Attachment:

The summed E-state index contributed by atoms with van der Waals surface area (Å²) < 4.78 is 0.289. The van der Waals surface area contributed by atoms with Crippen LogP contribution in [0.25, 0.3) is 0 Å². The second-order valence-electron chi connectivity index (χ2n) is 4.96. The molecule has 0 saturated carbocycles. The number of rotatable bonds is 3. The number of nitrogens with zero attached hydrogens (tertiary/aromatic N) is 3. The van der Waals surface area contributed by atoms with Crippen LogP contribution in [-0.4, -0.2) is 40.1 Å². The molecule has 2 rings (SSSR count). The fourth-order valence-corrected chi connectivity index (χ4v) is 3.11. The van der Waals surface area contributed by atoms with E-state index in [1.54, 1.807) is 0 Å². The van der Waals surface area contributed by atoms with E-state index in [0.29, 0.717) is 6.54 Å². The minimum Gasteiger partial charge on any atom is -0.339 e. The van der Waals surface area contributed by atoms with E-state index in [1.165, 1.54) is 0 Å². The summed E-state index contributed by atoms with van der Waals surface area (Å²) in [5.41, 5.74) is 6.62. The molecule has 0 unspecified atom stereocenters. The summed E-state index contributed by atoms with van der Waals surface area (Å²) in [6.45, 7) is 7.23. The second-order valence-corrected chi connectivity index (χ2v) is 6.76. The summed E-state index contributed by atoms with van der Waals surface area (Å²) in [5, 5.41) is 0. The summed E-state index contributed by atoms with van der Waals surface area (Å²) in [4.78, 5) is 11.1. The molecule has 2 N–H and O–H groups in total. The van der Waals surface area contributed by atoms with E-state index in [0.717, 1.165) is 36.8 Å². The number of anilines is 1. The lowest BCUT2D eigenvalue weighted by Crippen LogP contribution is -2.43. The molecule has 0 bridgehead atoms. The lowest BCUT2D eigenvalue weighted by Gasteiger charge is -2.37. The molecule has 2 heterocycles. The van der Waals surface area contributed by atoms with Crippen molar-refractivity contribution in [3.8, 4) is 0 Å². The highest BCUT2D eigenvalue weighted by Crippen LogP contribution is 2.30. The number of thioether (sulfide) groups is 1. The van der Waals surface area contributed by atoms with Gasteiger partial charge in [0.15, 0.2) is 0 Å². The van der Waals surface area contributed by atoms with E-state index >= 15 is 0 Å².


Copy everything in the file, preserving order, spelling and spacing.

The summed E-state index contributed by atoms with van der Waals surface area (Å²) < 4.78 is 0.289. The van der Waals surface area contributed by atoms with Crippen LogP contribution in [0.25, 0.3) is 0 Å². The second-order valence-electron chi connectivity index (χ2n) is 4.96. The molecule has 0 saturated carbocycles. The number of rotatable bonds is 3. The number of nitrogens with zero attached hydrogens (tertiary/aromatic N) is 3. The van der Waals surface area contributed by atoms with Crippen LogP contribution in [-0.4, -0.2) is 40.1 Å². The molecule has 2 rings (SSSR count). The fourth-order valence-corrected chi connectivity index (χ4v) is 3.11. The van der Waals surface area contributed by atoms with E-state index in [1.54, 1.807) is 0 Å². The van der Waals surface area contributed by atoms with E-state index in [0.29, 0.717) is 6.54 Å². The minimum Gasteiger partial charge on any atom is -0.339 e. The van der Waals surface area contributed by atoms with E-state index in [1.165, 1.54) is 0 Å². The summed E-state index contributed by atoms with van der Waals surface area (Å²) in [5.41, 5.74) is 6.62. The molecule has 0 unspecified atom stereocenters. The summed E-state index contributed by atoms with van der Waals surface area (Å²) in [6.45, 7) is 7.23. The second-order valence-corrected chi connectivity index (χ2v) is 6.76. The summed E-state index contributed by atoms with van der Waals surface area (Å²) in [5, 5.41) is 0. The summed E-state index contributed by atoms with van der Waals surface area (Å²) in [4.78, 5) is 11.1. The molecule has 2 N–H and O–H groups in total. The van der Waals surface area contributed by atoms with E-state index in [0.717, 1.165) is 36.8 Å². The number of anilines is 1. The lowest BCUT2D eigenvalue weighted by Crippen LogP contribution is -2.43. The molecule has 0 bridgehead atoms. The lowest BCUT2D eigenvalue weighted by Gasteiger charge is -2.37. The molecule has 2 heterocycles. The van der Waals surface area contributed by atoms with Crippen molar-refractivity contribution in [3.8, 4) is 0 Å². The highest BCUT2D eigenvalue weighted by Crippen LogP contribution is 2.30. The number of thioether (sulfide) groups is 1. The van der Waals surface area contributed by atoms with Gasteiger partial charge in [0.15, 0.2) is 0 Å². The van der Waals surface area contributed by atoms with E-state index >= 15 is 0 Å².